Ruby 2.6 and Ahead-Of-Time Compilation

Ruby 2.6 preview 1 has optional JIT that you can turn on with a command-line switch. It also has a mode where you can tell it to wait for JIT before running your code, which is marked as a "test" option. But can you just turn it on and get Ruby AoT for our Rails Apps?

Let's check!

I maintain Rails Ruby Bench, so that's what I'll be playing with here, but the JIT and AOT advice should apply to most large Ruby apps. Also, keep in mind that JIT has only just happened and it's not recommended for Rails apps yet - you should expect things to change a lot after April 2018, when this article was written.

How Can We Do It?

For current Ruby 2.6, you have to turn on JIT explicitly. I use this:

export RUBYOPT=--jit

But any way you set the command-line option is just fine.

Then you run your app. For longer-running, smaller-size apps, JIT should just magically make it faster. If that's what you were after - congratulations! You can skip the rest of this article and play Plants Vs Zombies. You have my permission, as long as it's the first one - the sequels aren't as good.

But I found that this slowed down Rails Ruby Bench instead of speeding it up, just like the preview announcement said it would. D'oh!

If you run "ruby --help" you'll see some new JIT-related options:

MJIT options (experimental):
  --jit-warnings  Enable printing MJIT warnings
  --jit-debug     Enable MJIT debugging (very slow)
  --jit-wait      Wait until JIT compilation is finished everytime (for testing)
                  Save MJIT temporary files in $TMP or /tmp (for testing)
                  Print MJIT logs of level num or less to stderr (default: 0)
                  Max number of methods to be JIT-ed in a cache (default: 1000)
                  Number of calls to trigger JIT (for testing, default: 5)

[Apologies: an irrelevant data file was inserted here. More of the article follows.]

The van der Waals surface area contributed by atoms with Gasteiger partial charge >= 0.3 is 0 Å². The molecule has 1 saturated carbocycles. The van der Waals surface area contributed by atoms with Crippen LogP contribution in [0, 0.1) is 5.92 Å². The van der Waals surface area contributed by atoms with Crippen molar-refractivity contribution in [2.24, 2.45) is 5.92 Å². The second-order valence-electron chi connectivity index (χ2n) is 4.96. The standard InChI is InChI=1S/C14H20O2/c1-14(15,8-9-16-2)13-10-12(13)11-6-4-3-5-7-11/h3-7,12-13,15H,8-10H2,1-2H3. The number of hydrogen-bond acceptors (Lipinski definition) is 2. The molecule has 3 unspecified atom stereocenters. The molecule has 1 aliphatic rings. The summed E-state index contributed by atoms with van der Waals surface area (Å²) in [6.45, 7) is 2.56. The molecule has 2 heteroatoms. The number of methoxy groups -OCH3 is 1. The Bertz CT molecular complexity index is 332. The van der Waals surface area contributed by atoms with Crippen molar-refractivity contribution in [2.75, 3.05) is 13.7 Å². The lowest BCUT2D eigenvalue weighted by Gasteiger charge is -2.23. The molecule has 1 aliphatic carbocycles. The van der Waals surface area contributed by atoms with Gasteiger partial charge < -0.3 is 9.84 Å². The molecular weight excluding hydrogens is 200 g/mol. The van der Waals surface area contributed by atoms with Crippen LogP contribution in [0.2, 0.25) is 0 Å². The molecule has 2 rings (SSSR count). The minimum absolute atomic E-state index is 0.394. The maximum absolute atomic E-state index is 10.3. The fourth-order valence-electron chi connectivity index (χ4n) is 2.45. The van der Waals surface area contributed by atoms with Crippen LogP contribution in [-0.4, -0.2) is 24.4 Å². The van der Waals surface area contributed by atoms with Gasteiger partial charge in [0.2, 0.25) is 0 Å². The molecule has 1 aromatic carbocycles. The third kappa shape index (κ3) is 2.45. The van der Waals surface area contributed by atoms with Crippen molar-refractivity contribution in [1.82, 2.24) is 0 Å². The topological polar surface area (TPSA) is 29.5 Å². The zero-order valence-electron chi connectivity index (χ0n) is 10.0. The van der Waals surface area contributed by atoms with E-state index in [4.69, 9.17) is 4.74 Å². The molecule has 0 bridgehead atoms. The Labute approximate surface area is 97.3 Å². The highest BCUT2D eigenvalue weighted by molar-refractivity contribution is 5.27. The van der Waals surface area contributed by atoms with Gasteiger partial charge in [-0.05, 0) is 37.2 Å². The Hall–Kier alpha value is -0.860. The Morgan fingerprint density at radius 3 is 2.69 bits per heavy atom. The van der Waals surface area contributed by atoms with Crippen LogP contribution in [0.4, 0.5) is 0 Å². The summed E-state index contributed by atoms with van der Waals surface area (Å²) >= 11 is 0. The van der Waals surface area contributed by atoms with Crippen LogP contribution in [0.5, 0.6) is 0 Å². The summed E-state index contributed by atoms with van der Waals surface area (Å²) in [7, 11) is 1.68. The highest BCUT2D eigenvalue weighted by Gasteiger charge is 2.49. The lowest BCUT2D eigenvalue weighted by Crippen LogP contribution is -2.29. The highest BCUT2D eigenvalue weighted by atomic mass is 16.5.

Hey, "--jit-wait" looks like exactly what we're looking for. So then we turn it on and we have Ruby AoT compilation? Not quite.

If we run RRB with just "--jit --jit-wait", it will hang forever as far as I can tell.

It turns out the new JIT has a cache of compiled methods, and that cache has a maximum size. And a Rails app is generally too big for it, and Rails Ruby Bench is definitely, no question, way too big for it and it winds up basically hanging. But we can turn the size up with --jit-max-cache!

So we set it up like this:

export RUBYOPT='--jit --jit-wait --jit-max-cache=100000'

And then we run the benchmark. And we get our next indicator that something's wrong.

It doesn't hang, exactly. It just starts up veeeeeery slowly. Like, getting to the point where it would make an HTTP request takes multiple minutes. And then it fails, probably because Puma's HTTP delays aren't set up for HTTP requests taking that long.

A Little Bit About Ruby's New JIT

You may remember from some of the previous writing about Ruby's new JIT that it works in an unusual way. It writes out C source files to a temp directory, compiles them to shared libraries and then loads them in a bit like native extensions for gems. That's a perfectly good approach, and it doesn't cause any problems here.

Ruby waits to compile a method until it has called that method a few times. Sure. Takashi pointed out that it's better not to tell it to compile the method the very first time we hit it (which we aren't, but we could with --jit-min-calls above) because if we wait a bit, we'll get better invocation data so the final result will be faster. Okay, but that's still not the problem.

We have a background thread that sits and compiles methods, one at a time, in this way. This is closer to the problem we're seeing...

If we run Rails Ruby Bench and tell it to wait until we have compiled tens of thousands of methods, one at a time, in a single background thread that runs the C compiler for every individual method... Yeah, okay. That looks like the problem.

Just to add insult to injury, we're also loading a lot of stuff into that cache and it eventually gets big. But don't worry - you don't have enough patience to wait until it gets really huge. You were hoping to speed up your Rails app... And this isn't going to feel very fast to you. It adds minutes of time to startup, which causes enough race conditions that the resulting app won't run anyway.

So when the Ruby option said it was just for testing, it meant it.

I Just Skipped To The End - Does This Do AoT Or Not?

The short version is: there's not really an AoT compile option in Ruby 2.6. The JITting options simply don't do that in a useful or acceptable way. You're far better off using it in the recommended way.

And for now, the recommended way for Rails apps is: don't. But that's likely to change soon. The Ruby release (2.6) with JIT is still in preview. There's a lot of polishing-up to do yet.